Balch House (Cincinnati, Ohio)

From Wikipedia, the free encyclopedia
Jump to: navigation, search
Balch House
BalshHouse.JPG
Front of the house
Balch House (Cincinnati, Ohio) is located in Ohio
Balch House (Cincinnati, Ohio)
Balch House (Cincinnati, Ohio) is located in USA
Balch House (Cincinnati, Ohio)
Location 267 Greendale Ave., Cincinnati, Ohio
Coordinates 39°9′4″N 84°31′4″W / 39.15111°N 84.51778°W / 39.15111; -84.51778Coordinates: 39°9′4″N 84°31′4″W / 39.15111°N 84.51778°W / 39.15111; -84.51778
Area Less than 1 acre (0.40 ha)
Built 1896
Architect Samuel Hannaford & Sons
Architectural style Queen Anne
MPS Samuel Hannaford and Sons TR in Hamilton County
NRHP Reference # 80003036[1]
Added to NRHP March 3, 1980

The Balch House is a historic house in Cincinnati, Ohio, United States. Located along Greendale Avenue in that city's Clifton neighborhood,[1] it is a two-and-a-half-story building constructed primarily in the Queen Anne style of architecture.[2]:5

In 1892, Cincinnati, Hamilton, and Dayton Railroad executive George Balch moved to Clifton. Four years later, deciding to construct a house for himself, he chose renowned Cincinnati architect Samuel Hannaford.[3] Balch was one of many Clifton residents to commission designs from Hannaford: having built a reputation as one of Cincinnati's premier Gilded Age architects, Hannaford had designed large numbers of houses for the residents of upscale neighborhoods such as Clifton.[2]:10 The Balch House was one of Hannaford's last residences in the area, for he retired in 1897.[2]:11

Built of brick and stucco on a stone foundation, the Balch House is covered by a slate roof.[4] Among its distinctive architectural features is the large gable on the front, which rises above a large frame porch that rests on brick pedestals. Individuals can enter the house through an ornate entrance located under a decorated smaller gable, while a large gable similar to that of the front crowns the house's western side. The overall floor plan of the house is the shape of an "L."[3]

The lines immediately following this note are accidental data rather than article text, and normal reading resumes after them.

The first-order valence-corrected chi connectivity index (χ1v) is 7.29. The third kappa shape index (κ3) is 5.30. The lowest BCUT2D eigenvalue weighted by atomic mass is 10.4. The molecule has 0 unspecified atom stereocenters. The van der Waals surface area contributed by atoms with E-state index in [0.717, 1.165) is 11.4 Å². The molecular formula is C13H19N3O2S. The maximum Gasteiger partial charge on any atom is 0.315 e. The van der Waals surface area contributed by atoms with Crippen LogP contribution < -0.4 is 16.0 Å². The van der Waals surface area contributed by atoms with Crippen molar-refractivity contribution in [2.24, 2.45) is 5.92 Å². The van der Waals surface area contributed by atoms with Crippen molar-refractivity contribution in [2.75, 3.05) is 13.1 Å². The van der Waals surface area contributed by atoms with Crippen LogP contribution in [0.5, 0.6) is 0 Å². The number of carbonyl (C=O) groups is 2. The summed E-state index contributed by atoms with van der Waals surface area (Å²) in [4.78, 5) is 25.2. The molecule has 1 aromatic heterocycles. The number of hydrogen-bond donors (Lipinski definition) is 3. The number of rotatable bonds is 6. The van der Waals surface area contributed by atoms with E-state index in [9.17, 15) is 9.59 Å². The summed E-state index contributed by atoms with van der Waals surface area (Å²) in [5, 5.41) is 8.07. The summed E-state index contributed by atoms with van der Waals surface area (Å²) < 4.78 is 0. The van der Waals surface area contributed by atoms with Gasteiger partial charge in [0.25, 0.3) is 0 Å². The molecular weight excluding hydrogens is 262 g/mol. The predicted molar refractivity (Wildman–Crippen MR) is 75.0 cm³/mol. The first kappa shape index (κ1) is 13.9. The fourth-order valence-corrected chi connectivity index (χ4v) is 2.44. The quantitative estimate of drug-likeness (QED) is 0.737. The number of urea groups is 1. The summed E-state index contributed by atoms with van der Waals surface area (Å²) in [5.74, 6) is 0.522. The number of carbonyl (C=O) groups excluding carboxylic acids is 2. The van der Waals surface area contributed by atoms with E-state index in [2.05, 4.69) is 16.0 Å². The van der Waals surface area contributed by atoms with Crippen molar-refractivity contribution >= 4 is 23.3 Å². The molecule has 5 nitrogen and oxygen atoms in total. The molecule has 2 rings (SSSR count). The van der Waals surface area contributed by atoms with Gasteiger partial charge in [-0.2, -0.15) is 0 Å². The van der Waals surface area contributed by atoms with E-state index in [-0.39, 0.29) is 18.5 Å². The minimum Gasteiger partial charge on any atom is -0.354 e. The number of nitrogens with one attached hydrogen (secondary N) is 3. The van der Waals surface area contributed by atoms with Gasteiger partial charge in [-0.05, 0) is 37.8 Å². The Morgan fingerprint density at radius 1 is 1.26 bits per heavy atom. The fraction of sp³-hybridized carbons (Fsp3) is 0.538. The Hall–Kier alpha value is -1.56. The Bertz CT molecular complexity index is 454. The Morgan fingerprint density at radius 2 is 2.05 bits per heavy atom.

In 1980, the Balch House was listed on the National Register of Historic Places because of its well-preserved historic architecture.[1] Dozens of other Cincinnati buildings were added to the Register at the same time as part of a multiple property submission of buildings designed by Hannaford.[2]:3

References[edit]

  1. ^ a b c National Park Service (2009-03-13). "National Register Information System". National Register of Historic Places. National Park Service. 
  2. ^ a b c d Gordon, Stephen C., and Elisabeth H. Tuttle. National Register of Historic Places Inventory/Nomination: Samuel Hannaford & Sons Thematic Resources. National Park Service, 1978-12-11. Accessed 2009-10-05.
  3. ^ a b Owen, Lorrie K., ed. Dictionary of Ohio Historic Places. Vol. 1. St. Clair Shores: Somerset, 1999, 562.
  4. ^ Balch House, Ohio Historical Society, 2007. Accessed 2010-10-05.